A recent revelation by former President Goodluck Jonathan that he was giving a thought to the pressure being mounted on him to throw his hat into the ring for 2023 presidential election may be his last gamble that could make or mar his political career, which has just recovered from the vicious campaigns of the All Progressives Congress, Ejiofor Alike reports
It is no longer news that the then opposition All Progressives Congress (APC) deployed all forms of propaganda, half-truths and outright lies to stampede former President Goodluck Jonathan and the then ruling Peoples Democratic Party (PDP) out of power in the 2015 general election. Following PDP’s years of perceived arrogance on the corridors of power, those described as disgruntled opposition elements and other strange bedfellows, who had suffered real and perceived injustice in the hands of the then ruling party, found a common enemy in Jonathan and hurriedly formed a coalition to oust him. To dismantle PDP’s 16-year-old formidable political structure, APC wooed Nigerians with fake promises and lied against Jonathan and his party.
APC’s alleged penchant for deploying outright lies in its campaign of calumny against Jonathan’s administration even many years after it had won the election, made Nigerians to attach ‘Liar’ to the name of a top official of the party.
The promoters of APC used all kinds of derogatory words such as ‘clueless,’ ‘dumb,’ and ‘drunkard’ to describe Jonathan’s administration. Jonathan, at a stage, had to point out that he was the most insulted sitting president. His administration was portrayed by the APC as the most corrupt government in Nigeria’s history.
All kinds of lies on how officials of his administration stole ‘mind-boggling’ sums of money were peddled by the leaders of the APC. A serving governor who was part of the then newly inaugurated President Muhammadu Buhari’s entourage to the United States lied to Nigerians that a US official told him that one of Jonathan’s ministers was found with $6 billion in the United States. He, however, hid his head in shame when the US reacted to his false claim. Unfortunately, most of the Jonathan’s aides, who could have countered all the lies of APC were too arrogant to meet the press or respond to enquiries and were only jolted to the reality when Jonathan had lost his position.
When it eventually sacked PDP, the APC-led administration displayed the worst form of cluelessness when it spent almost six months without forming a cabinet. Within those months, the country was merely ruled by what became known as ‘Buhari’s body language.’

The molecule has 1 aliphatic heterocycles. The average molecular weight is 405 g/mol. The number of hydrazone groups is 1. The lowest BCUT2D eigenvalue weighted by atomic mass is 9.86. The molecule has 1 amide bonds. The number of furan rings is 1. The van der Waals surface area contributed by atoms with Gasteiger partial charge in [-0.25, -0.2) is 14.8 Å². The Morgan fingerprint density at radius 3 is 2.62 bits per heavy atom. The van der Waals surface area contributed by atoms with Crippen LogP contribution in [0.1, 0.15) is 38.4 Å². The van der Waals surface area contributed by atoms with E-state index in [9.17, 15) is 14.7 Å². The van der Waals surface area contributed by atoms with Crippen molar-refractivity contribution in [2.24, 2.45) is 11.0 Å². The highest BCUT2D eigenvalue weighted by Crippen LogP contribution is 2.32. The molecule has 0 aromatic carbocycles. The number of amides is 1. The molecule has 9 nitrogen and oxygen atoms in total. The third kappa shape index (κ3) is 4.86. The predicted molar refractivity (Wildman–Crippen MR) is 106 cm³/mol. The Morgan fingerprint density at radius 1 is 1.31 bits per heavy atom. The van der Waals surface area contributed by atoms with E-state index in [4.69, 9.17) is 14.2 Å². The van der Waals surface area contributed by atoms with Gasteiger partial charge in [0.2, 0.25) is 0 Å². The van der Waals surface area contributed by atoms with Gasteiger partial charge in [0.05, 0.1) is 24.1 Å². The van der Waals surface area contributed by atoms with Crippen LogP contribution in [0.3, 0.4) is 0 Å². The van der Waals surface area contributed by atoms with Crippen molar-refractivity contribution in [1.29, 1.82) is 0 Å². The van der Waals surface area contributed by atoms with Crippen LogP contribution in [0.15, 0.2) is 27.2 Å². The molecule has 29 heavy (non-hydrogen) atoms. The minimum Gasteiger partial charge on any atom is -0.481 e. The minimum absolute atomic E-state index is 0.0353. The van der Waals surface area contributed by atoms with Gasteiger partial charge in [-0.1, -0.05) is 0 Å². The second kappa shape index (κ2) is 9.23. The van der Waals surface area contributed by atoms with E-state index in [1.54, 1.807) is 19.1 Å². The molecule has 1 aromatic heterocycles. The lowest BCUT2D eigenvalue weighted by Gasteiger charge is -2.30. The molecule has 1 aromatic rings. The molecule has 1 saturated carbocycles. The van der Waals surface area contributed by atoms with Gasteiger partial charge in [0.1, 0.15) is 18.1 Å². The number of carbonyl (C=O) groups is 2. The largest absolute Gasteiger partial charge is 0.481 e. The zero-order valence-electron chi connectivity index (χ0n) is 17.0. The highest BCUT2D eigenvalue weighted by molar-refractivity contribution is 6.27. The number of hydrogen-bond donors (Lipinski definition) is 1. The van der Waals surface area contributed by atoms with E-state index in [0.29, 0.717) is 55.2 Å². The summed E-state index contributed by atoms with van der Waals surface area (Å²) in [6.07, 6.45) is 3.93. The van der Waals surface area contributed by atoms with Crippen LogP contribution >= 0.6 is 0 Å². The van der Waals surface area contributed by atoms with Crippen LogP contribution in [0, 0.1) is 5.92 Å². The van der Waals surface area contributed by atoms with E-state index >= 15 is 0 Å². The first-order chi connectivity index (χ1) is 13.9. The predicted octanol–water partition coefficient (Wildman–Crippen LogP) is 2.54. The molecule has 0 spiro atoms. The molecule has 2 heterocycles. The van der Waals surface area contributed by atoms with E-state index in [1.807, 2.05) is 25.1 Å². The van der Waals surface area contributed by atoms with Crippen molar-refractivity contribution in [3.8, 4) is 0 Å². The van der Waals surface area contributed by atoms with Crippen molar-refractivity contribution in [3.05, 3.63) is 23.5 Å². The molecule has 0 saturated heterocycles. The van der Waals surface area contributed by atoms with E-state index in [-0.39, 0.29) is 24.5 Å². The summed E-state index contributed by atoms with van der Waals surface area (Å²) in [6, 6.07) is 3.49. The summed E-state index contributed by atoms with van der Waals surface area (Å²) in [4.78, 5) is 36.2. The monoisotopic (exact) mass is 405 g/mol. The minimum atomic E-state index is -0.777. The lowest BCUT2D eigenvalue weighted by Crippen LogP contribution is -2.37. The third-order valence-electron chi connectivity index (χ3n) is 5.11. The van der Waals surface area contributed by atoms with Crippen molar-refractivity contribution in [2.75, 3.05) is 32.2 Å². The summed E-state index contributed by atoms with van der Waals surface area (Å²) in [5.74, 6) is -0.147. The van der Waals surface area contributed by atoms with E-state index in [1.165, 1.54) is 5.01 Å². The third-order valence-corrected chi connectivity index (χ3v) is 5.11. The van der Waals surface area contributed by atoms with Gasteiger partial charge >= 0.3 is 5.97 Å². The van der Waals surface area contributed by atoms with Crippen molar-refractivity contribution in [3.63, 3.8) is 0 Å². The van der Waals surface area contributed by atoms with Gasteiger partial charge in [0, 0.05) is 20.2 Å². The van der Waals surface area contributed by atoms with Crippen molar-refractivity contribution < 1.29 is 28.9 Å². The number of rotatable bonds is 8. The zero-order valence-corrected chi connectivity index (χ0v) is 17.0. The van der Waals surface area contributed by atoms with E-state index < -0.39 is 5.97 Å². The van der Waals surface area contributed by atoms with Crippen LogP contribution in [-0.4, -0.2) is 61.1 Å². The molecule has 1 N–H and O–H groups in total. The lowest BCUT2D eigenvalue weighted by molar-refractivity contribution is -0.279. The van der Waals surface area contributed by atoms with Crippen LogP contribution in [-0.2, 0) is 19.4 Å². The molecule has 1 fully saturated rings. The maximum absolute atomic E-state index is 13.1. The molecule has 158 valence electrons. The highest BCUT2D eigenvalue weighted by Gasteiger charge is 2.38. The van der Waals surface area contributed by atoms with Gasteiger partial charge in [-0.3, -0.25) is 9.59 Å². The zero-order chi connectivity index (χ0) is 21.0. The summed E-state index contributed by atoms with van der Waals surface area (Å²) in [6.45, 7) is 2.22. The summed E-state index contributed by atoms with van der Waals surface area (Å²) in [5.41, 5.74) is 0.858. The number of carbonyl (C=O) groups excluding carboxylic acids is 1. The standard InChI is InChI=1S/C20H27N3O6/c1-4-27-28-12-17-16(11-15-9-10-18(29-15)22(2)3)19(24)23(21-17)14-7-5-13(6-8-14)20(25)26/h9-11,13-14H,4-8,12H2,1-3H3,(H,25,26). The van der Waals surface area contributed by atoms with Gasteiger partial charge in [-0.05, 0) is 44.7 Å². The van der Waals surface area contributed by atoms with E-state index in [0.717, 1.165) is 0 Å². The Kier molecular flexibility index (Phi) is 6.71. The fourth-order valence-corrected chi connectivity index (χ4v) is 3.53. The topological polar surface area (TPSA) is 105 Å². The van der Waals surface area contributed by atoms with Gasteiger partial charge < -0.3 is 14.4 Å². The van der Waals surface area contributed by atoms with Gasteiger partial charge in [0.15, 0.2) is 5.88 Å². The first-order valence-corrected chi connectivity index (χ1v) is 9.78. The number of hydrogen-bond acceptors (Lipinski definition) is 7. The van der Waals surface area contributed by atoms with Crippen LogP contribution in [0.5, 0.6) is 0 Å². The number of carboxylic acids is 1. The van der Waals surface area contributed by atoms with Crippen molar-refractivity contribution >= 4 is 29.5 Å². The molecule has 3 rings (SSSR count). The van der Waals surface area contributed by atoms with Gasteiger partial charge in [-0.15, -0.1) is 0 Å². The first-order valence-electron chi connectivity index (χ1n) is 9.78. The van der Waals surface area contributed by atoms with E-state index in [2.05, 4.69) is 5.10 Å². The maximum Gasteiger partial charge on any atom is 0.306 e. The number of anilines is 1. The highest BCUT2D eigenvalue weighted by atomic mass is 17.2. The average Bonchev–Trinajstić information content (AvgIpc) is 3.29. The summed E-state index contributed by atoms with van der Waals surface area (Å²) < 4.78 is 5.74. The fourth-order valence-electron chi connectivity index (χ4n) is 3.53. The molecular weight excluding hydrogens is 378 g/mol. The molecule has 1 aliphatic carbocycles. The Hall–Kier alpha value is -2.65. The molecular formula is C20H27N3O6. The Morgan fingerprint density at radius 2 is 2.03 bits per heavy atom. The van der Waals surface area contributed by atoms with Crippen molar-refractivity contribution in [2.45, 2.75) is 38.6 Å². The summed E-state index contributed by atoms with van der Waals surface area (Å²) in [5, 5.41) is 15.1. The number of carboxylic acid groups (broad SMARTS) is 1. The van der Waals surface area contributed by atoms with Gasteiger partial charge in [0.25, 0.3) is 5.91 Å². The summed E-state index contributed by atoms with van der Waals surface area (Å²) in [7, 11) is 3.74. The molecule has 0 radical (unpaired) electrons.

Many analysts have described the period as the early warning sign, which exposed APC’s cluelessness. Strong indications that the party would throw Nigerians under the bus emerged when top officials of the party claimed that they no longer understood the meaning of restructuring, which was one of the party’s campaign promises.
It took sustained pressure by Nigerians for the party to set up a committee headed by Governor Nasir el-Rufai of Kaduna State. However, the setting up of the committee only served to hoodwink Nigerians as its major recommendations such as the devolution of powers, resource control, and the creation of state police were swept into the dustbin. All other promises about strengthening the Naira against the dollar, crashing the price of petrol by making Nigeria a refining hub, ending the subsidy regime, eradicating corruption, creating jobs and fighting insecurity all turned out to be a ruse.
Insecurity, for instance, which was restricted to the North-east when APC took over, has spread like wildfire as no part of Nigeria is safe today. Bandits, which have since joined the list of terrorists ravaging the country, now collect ransom, impose taxes and levies. These terrorists recently released the picture of a baby delivered by a woman in their custody, who was one of the passengers abducted during their attack on Abuja- Kaduna train.